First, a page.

Monday, May 10, 2010

Wanderlust: Books That Drift Our Hearts Away

by Martha Engber

When contemplating the nature of my upcoming presentation, An Evening in the Sahara Desert: Food, Photos and Reading from THE WIND THIEF, at 4 p.m. Sat., May 29, I realized what I most want to share with those who attend: the sense of wanderlust that causes us to read books about elsewhere.

I’ve been alternately plagued and saved by literary wanderlust since my youth. I grew up in an old Chicago suburb and on summer days would spread a blanket beneath a maple tree and read: Nancy Drew mysteries, The Witch of Blackbird Pond, Bless the Beasts and the Children.

Though by adolescence, my favorite books were those that took me far away, which, by virtue of the books that captured by imagination, meant England: Rebecca, Jane Eyre, Wuthering Heights, My Cousin Rachel, The Secret Garden.

My passion for distant/remote/dreamy places has only increased, fed by the expansion of a global reading world where we’re now routinely treated to books that take us far, far from our daily lives. So that even if I can’t go to those places physically, I’m transported there in spirit.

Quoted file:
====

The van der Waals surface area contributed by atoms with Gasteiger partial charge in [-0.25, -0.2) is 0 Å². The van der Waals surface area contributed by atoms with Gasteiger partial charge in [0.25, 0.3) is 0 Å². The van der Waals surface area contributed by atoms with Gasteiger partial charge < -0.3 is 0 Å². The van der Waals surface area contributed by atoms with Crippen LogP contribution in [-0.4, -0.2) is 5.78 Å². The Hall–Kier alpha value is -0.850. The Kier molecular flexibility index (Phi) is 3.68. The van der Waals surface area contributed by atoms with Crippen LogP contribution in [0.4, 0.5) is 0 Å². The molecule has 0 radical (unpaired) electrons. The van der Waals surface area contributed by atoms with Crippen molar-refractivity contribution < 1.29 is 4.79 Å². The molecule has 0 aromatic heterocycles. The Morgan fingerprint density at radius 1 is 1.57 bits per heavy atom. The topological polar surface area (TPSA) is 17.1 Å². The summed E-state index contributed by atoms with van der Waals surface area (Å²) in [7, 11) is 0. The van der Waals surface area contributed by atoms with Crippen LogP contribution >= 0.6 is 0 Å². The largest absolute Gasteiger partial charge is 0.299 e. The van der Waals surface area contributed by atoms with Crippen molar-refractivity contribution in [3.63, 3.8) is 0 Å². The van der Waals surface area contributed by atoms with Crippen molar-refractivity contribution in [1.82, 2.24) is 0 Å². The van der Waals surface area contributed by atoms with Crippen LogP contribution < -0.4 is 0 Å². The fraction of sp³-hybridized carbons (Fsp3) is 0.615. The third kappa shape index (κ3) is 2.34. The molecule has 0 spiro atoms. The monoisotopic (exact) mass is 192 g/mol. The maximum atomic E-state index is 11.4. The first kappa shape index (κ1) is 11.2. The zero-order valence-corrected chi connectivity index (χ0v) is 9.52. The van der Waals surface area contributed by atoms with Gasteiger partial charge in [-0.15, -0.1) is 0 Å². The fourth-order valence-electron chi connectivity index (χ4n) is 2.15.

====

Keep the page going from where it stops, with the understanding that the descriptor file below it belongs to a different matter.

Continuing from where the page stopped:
And what’s the next best thing to reading about those places? Tasting the food from those regions. Tune in next Sun., May 16, when I’ll tell you what Northern African treat I’ll bring May 29 along with a list of recipes I recommend books clubs — or any readers — make and taste after reading THE WIND THIEF.

Until then, enjoy a few of the selections from my list of books about elsewhere:

Beyond America:

Contemporary Books About Elsewhere

(I’ll bring handouts of the full list on May 29)


Emily and Me by Kathryn White (South Africa)

The Boy Next Door by Irene Sabatini (Zimbabwe)

On Air by Maniza Nazvi (Pakistan)

Tide Running by Oonya Kempadoo (Guyana)


The Bookseller of Kabul by Asne Seierstad (Afghanistan)

White Mughals by William Dalrymple (India)

The Middle Passage, V. S. Naipaul (Trinidad)

Island Journeys, Patti Marxsen (French colonial islands)